As the evening gets underway, Tree (whose name sounds like a last-ditch effort from the legal clearance team more than an actual name for a human being) heads out for a party, and she ends up stalked by a creepy guy in a weird baby mask, and he manages to catch up to her and kills her, only for her to wake up in that same bedroom, with Carter sitting across from her again. The film takes its time setting up the loop and the way it works, and in order to do that, you have to show enough of the day to set up the repetition as well as the variations on that repetition. That takes time, and what you hope in a film like this is that there’s going to be some meat during those scenes. Screenwriter Scott Lobdell (best known to fans of Marvel from the ‘80s, especially the X-Men series) pushes everything towards comedy, which is probably the right choice for the material. The problem is that when the film tries to start working in a more emotional tone, it doesn’t feel like the film has earned any of that. Tree’s just terrible enough at the beginning that she needs to change, but the film doesn’t want to do the heavy lifting, so when it’s time for her to be a good person, she just changes into a good person because it’s time to get busy with act three.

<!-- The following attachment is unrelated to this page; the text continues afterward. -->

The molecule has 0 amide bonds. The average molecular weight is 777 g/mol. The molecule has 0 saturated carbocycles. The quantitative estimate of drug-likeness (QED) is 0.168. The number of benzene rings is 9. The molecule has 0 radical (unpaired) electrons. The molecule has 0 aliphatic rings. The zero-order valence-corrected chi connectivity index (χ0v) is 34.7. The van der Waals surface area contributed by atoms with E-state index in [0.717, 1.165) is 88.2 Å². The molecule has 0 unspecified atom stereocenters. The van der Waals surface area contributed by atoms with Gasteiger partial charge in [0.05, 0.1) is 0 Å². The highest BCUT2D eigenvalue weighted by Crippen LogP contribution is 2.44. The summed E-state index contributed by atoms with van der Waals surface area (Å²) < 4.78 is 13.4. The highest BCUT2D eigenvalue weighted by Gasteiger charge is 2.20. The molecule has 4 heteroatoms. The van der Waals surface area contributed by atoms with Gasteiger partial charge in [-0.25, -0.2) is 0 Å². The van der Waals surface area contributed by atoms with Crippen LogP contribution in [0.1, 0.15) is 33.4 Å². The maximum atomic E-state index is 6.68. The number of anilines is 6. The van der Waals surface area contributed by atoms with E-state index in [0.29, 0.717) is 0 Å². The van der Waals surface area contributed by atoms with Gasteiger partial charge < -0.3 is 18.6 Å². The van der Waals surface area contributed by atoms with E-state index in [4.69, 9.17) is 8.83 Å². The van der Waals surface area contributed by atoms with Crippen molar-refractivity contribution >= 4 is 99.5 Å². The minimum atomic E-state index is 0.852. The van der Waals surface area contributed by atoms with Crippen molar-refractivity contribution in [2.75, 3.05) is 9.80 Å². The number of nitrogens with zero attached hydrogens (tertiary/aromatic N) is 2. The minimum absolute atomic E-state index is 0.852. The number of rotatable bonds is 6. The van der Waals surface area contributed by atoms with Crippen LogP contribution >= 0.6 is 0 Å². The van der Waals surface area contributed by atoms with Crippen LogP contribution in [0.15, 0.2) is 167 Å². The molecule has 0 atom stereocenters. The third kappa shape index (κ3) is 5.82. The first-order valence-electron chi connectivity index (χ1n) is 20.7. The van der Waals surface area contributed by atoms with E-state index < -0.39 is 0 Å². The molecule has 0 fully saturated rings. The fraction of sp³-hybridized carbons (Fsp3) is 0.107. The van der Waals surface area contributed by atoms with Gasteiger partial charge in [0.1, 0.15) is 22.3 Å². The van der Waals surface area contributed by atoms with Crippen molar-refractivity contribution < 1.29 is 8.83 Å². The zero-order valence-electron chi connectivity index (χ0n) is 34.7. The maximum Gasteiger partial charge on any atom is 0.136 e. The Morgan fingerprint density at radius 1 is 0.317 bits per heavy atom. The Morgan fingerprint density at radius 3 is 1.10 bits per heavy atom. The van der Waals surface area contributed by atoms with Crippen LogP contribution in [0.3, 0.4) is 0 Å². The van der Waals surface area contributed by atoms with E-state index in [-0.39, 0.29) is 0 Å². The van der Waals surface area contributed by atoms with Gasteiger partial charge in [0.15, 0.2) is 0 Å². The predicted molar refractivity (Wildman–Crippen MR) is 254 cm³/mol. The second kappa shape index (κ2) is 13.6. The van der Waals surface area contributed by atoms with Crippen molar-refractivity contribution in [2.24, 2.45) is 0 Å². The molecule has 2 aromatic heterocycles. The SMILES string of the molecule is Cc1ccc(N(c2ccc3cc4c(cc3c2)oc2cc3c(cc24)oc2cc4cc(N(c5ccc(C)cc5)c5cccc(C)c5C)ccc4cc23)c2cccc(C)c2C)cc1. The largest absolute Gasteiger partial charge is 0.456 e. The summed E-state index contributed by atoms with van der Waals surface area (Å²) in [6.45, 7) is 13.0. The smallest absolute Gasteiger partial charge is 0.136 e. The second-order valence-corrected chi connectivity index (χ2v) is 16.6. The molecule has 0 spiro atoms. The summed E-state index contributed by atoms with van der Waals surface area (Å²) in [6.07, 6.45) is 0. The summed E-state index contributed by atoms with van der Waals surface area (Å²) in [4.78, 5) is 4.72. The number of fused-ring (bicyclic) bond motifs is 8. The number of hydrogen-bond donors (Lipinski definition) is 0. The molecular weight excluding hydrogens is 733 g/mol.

There’s fun to be had here. Jessica Rothe is a game lead, and she does her best to sell the wild character swings in service of plot. Israel Broussard does charming nerd well, and he has nice chemistry with Rothe. Ruby Modine navigates her character’s various peaks and valleys ably, and she makes a strong impression in what could be a relatively thankless overall part. While I don’t think the thing really adds up or makes sense in terms of why Tree ends up trapped in her loop or what it is that helps get her out of it, Christopher Landon has a pretty strong sense of how to keep things fun. That’s important when you’re making this kind of slasher fare. If you play it wrong, it gets really ugly watching this young woman get murdered over and over, and thankfully, the film keeps the violence largely low-impact. This is more like Edge of Tomorrow than Friday the 13th, with many of the deaths played for comic effect, and they really work to keep from making it feel like the entertainment depends on the merciless abuse of this girl.